Saturday, May 21, 2022

A Ruffley Blue Linen Coquelicot Pinafore

 I received a fun email back in March. A year ago I tested the Wildflower Designs' Coquelicot Skirt pattern, and now the Designer, Melanie, was expanding the pattern and asked if I'd like to test the expansion.


Coming was the addition of a bib so the skirt could be turned into a pinafore or an apron. 

Ever since making my Little Women inspired pinafore dress last fall, I've been on the pinafore train and dreaming up new ones to add to my wardrobe. Using a skirt pattern I already had and knew I liked as the base for a new pinafore? Perfect!

I quickly sent off a reply to Melanie saying I'd love to test the new pinafore options and preceded to go pick the perfect material from my fabric stash.

I found a bright blue linen blend in a bin of fabric I was given a couple years ago. It was just the thing!

I decided to make the view A skirt with the ruffle hem hack from the Wildflower designs blog.

To keep the garment as versatile as possible the new bib is actually made to be entirely detachable from the skirt. 

The bib and skirt are made separately, then buttoned together inside the front waistband.

When the garment is worn you can't at all tell that the bib is a separate piece!

I appreciate having the option to wear just the skirt on it's own if I'd like to, but even more than that. . .

The total separation means I can use just the bib pattern with my fabric scraps to make just about any skirt in my wardrobe into a pinafore! All I'll have to do is add buttons to the inside of my skirt waistbands for this to work! How cool is that??

Ok, so I don't think I'm actually going to turn every single skirt I've ever made into a pinafore, but it is a fun option to have!

The bib features straps that criss-cross in the back and button to the sides of the bibs under the arms.

The bib is fitted with tucks at the waistline, but these could easily be changed to gathers or darts if you want a slightly different look.

Personally, I like the look of the tucks! And I really like the square neckline!

I've enjoyed wearing my new pinafore all spring.

My husband calls in my "Dorothy Dress" and comments on how cute it is every time I wear it.

If you're interested in giving this pattern a whirl it can be found here on the Wildflower Designs website.

Thank you Melanie for inviting me to test this pattern!

Saturday, May 7, 2022

My Sister's Sewn and Crocheted Lacy Prom Dress

 And She's off to Prom!!

My sister came up with the idea for this spring's formal gown months ago. In the past 2ish years she has become a very talented crochet-er (crochet artist? crochet-ist?). She decided she wanted to crochet part of her formal gown and came to me with her design and ideas for the rest of the dress. 

The plan was a drop waist/trumpet style sleeveless gown with a full gathered skirt and she would crochet an overlay for the bodice and sleeves.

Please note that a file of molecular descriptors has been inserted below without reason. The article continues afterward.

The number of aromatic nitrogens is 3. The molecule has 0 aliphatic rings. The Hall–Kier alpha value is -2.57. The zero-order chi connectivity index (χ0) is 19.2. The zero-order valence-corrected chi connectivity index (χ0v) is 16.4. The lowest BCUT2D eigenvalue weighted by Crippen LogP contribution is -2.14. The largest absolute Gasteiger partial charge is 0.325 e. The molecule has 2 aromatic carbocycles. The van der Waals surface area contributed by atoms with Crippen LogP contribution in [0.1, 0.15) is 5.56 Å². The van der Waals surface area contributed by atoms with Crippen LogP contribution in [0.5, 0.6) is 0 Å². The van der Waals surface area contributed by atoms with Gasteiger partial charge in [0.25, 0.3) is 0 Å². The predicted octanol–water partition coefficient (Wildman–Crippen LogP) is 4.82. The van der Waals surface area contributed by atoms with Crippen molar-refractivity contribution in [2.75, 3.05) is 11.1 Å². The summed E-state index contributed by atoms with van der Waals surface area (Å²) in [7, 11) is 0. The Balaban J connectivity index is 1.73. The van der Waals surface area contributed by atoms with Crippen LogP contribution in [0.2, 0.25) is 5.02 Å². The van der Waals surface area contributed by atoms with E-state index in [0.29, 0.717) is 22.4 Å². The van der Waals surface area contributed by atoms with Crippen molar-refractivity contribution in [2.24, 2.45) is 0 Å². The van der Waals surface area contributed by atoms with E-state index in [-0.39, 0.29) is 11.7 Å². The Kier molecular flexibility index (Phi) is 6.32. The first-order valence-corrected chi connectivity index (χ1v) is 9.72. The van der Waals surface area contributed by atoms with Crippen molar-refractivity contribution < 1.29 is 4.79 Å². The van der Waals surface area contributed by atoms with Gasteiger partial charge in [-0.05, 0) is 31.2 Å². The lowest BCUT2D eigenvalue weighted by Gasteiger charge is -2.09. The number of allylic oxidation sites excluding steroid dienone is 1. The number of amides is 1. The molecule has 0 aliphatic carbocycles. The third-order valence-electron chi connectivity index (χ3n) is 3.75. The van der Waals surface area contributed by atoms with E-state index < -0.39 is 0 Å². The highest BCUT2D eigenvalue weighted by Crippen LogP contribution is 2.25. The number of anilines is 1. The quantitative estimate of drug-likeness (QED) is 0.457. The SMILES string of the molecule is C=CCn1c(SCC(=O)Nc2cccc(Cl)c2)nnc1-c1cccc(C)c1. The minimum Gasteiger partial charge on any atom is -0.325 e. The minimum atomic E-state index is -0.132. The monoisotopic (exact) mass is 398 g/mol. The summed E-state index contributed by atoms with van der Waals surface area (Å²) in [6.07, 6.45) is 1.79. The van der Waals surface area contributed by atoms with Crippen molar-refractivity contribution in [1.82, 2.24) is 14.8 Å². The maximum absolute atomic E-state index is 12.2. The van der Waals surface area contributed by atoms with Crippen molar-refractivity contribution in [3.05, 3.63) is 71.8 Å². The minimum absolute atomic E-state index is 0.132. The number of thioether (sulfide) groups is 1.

She went "shopping" in my fabric stash and picked out a gorgeous emerald green taffeta for the dress. I found this fabric at a thrift store several years ago and fell in love with the color. I was excited to make something worthy of this fabric! (This is the same fabric I used for my brothers' vests for my wedding last summer)

Fabric picked, I went to my pattern stash to find a pattern that would work for what my sister had described.

Vogue 8948 fit the bill! I decided to use view A, skip the notch at the neckline, and cut it off  straight across where the skirt started on views D, E, and F.

The bodice is flat lined with Joann's poly/cotton voile. Not a fabric I particular like (100% cotton voile is way nicer and easier to work with!), but it gave the bodice a bit more structure with almost no additional weight or bulk so it served the purpose I needed. 

The entire dress is then lined with some polyester lining from my stash and fastens up the back with an invisible zipper.

I don't generally like to use invisible zippers as, in my experience, they like to get stuck at waist seams and break. Thus, I almost always end up having to replace them after the first couple wears. However, since this dress didn't have a waist seam the zipper would have to go past I thought it would be safe, and so far so good!

After the dance last night my sister requested that next time I make her a formal gown I line it with cotton instead. Polyester is just too sweaty.

She has a point.

To give the skirt the poof my sister wanted, I attached 2 ruffles of stiff tulle to the skirt lining.

They gave the dress just the right shape!

The final piece of the dress was the lace at the hem.

My sister picked a silver and white ribbon yarn to crochet her bodice overlay out of so I suggested adding some silver lace to the hem of the dress to tie the whole look together. My sister agreed, and thankfully Joann's had just the right lace in stock in their "cosplay" collection. (Because of course I didn't think of adding lace to the hem until it was too late to order anything.)

And once that was sewn on my part of the dress was done!

My sister crocheted her bodice overlay and sleeves.

She and my mom made a sparkly silver belt to complete the ensemble.

A flower crown was added.

A matching reticule was crocheted.

Hair and make-up were done.

And she was ready to go!

My dad escorted her to the homeschool prom, known as Elegant Evening, wearing the matching tie she crocheted for him.

And they had a fun time dancing English Country Dances (like the kind seen in a Jane Austen movie) all night!

I'm thrilled with how this year's gown turned out!

It was so much fun to collaborate with my sister on a dress of her design!

And now we've got all sorts of ideas for future fancy dresses featuring crocheted pieces!